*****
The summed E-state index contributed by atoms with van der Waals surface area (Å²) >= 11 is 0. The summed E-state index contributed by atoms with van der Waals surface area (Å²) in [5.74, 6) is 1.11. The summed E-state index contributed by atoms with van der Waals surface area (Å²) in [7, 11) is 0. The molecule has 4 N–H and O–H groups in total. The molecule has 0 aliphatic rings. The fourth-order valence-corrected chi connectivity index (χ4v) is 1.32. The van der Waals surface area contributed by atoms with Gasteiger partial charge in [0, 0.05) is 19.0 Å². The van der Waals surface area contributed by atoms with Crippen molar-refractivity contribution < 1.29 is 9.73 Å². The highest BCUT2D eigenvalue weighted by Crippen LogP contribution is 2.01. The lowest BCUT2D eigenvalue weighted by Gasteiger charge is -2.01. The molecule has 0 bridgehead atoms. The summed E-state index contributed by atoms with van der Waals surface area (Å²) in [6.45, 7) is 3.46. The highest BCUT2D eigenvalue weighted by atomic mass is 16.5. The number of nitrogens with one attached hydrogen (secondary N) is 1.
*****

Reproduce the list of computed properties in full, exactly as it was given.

The summed E-state index contributed by atoms with van der Waals surface area (Å²) >= 11 is 0. The summed E-state index contributed by atoms with van der Waals surface area (Å²) in [5.74, 6) is 1.11. The summed E-state index contributed by atoms with van der Waals surface area (Å²) in [7, 11) is 0. The molecule has 4 N–H and O–H groups in total. The molecule has 0 aliphatic rings. The fourth-order valence-corrected chi connectivity index (χ4v) is 1.32. The van der Waals surface area contributed by atoms with Gasteiger partial charge in [0, 0.05) is 19.0 Å². The van der Waals surface area contributed by atoms with Crippen molar-refractivity contribution < 1.29 is 9.73 Å². The highest BCUT2D eigenvalue weighted by Crippen LogP contribution is 2.01. The lowest BCUT2D eigenvalue weighted by Gasteiger charge is -2.01. The molecule has 0 bridgehead atoms. The summed E-state index contributed by atoms with van der Waals surface area (Å²) in [6.45, 7) is 3.46. The highest BCUT2D eigenvalue weighted by atomic mass is 16.5. The number of nitrogens with one attached hydrogen (secondary N) is 1.